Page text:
Aberdeenshire gearing up for influx of tourists to countryside and coastline

As we start to enjoy some much-improved weather, Aberdeenshire is gearing up for an influx of visitors to its countryside and coastline.

By Dawn Renton
Wednesday, 4th May 2022, 2:12 pm
Locals and vistors are being reminded to keep parks, forests and beaches tidy and take home any rubbish.

With the relaxation of Covid arrangements - and after several months of storms and cold, wintry conditions - residents and visitors alike will be eager to get out into the fresh air and once again enjoy the wealth of sights and activities the region has to offer.

Aberdeenshire remains a mecca for visitors and relies on that tourism to support many of its communities and businesses.

During the last two years, it was heartening so see the vast majority of visitors showing respect for the great outdoors and ensuring our parks, forests and beaches were kept in tip-top condition.

However, there were a number of issues at some tourist hotspots including littering, dirty camping, public toileting and damage through unattended barbecues and campfires.

Many areas – including Linn o’ Dee and Glen Muick in the Cairngorms National Park – also saw hundreds of vehicles including campervans being parked dangerously on roadside verges, blocking emergency access roads and, in some cases, damaging private land, prompting serious safety concerns.

Through engagement with communities and those volunteer teams who continue to help us keep areas clean and tidy, council teams have been busy in recent weeks preparing country parks, beaches and other attractions to ensure facilities are in place to welcome visitors including improvements to toilet provision, litter bins and signage.

Alan Wood, Director of Environment and Infrastructure Services, explained: “Communities the length and breadth of Aberdeenshire are gearing up to welcome thousands of visitors in the coming weeks and indeed throughout the summer. Particularly after two very challenging years, our towns and villages will again be relying on this influx to support businesses and battle back from the effects of Covid.

“Ahead of the coming tourist season, I would like to thank all those who will be enjoying Aberdeenshire’s scenery and ensuring our countryside and coastline is kept clean and tidy for all to enjoy.”

The council is currently in the process of applying for funding to employ additional Seasonal Access Rangers and is also in the process of installing additional bins at many identified sites including The Glebe at Drumoak and Portarch Green.

Conversations are also continuing with community groups around the potential installation of barbecue stands to avoid the misuse and careless disposal of single-use barbecues.

In a bid to prevent sites exceeding capacity and traffic congestion, Aberdeenshire Council Ranger Service is once again encouraging people to have a Plan B when visiting the countryside.

Temporary traffic orders such as those implemented at Linn o’ Dee and Glen Muick in recent years will not initially be used, however the council’s roads teams will monitor and review in the months ahead.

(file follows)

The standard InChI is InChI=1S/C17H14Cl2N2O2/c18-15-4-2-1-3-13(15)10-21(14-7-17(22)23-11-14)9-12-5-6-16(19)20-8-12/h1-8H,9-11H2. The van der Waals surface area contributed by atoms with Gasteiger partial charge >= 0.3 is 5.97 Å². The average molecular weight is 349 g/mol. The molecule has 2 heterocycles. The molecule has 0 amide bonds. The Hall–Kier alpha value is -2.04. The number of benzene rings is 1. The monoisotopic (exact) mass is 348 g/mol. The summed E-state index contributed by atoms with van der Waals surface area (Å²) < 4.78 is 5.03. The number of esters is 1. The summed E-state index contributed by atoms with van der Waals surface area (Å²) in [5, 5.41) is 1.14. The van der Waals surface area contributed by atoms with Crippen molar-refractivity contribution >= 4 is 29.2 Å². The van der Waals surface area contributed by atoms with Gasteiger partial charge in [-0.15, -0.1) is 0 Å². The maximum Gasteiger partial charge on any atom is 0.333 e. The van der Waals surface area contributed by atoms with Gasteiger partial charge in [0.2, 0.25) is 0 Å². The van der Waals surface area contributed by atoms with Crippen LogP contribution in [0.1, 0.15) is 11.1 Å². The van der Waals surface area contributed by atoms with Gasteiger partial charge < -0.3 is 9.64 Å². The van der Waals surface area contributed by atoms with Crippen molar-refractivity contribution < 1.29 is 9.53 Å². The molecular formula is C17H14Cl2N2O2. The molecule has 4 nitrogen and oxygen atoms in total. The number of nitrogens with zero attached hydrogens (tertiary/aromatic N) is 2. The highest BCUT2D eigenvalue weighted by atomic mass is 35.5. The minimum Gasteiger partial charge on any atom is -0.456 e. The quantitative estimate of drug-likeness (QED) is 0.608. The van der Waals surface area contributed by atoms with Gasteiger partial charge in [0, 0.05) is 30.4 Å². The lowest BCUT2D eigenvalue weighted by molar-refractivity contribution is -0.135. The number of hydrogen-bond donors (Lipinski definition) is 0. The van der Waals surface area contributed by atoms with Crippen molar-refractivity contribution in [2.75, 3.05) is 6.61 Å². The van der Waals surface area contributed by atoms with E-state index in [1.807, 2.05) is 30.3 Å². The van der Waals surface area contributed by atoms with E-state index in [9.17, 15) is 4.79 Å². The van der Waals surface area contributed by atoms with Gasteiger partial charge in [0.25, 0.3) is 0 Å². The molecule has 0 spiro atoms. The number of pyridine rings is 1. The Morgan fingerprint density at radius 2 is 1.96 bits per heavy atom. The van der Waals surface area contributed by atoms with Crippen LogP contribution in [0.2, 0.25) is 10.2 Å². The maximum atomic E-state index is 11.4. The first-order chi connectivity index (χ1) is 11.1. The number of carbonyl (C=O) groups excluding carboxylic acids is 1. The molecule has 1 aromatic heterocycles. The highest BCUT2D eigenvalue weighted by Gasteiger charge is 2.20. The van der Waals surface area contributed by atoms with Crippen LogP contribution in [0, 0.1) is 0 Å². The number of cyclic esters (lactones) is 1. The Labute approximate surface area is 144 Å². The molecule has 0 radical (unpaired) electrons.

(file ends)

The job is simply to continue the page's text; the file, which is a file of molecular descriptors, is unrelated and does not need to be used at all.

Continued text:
The Ranger Service is also reminding us all that the right to countryside access is only applicable when visitors behave responsibly. This is a very busy time for farmers and land managers with lambing continuing to take place across Aberdeenshire and preparations for calving and sowing well underway. We are also about to enter bird nesting season, wildlife which is particularly susceptible to disturbance.

If you are visiting our countryside with a dog it must be under proper control at all times. In areas where there is livestock or ground nesting birds, this means the dog should be on a short lead or close at heel, and you should not enter fields where there is livestock.

Dogs not under proper control can kill or injure livestock or wildlife causing emotional distress for those who have to deal with the aftermath. It’s therefore important that visitors follow reasonable requests and signage and respect those who live and work in our countryside.

When you are out you should avoid farmyards and farm machinery and try to avoid touching surfaces such as gates or stiles. If an area feels too busy, move on to your Plan B site.

Echoing messages from many groups including NatureScot and the Cairngorms National Park Authority, our key message remains the same:

Bin your waste - Please ensure you dispose of all litter and bagged dog waste in our bins or, if they are full, take your waste homePlan ahead - Some hotspots could be busy and car parks will undoubtedly fill up quickly – so check the relevant website and be prepared to move to your Plan B site

Be responsible – Take extra care to follow the Scottish Outdoor Access Code, especially on farmland, and abide by the latest guidance, including on hygiene and physical distancing.

In Scotland, you can go on to most land to enjoy the outdoors – as long as you behave responsibly.

This is known as Scottish access rights and is different to the position in England and Wales. When you are enjoying the outdoors, you must follow the Scottish Outdoor Access Code.

Scottish access rights apply, for example, to hills and moors, forests and woods, beaches and the coast, rivers and lochs, parks and some types of farmland.

For more detail on the code please visit www.outdooraccess-scotland.scot

Meanwhile, toilets operated by Aberdeenshire Council and community groups will be opened from April to September from 8am-8pm.

Aberdeenshire's Comfort Partnership Scheme is an initiative being developed by the Council to enhance the service offered in the area. Members of this scheme offer free of charge use of their toilet facilities, without any expectation to purchase any goods or services.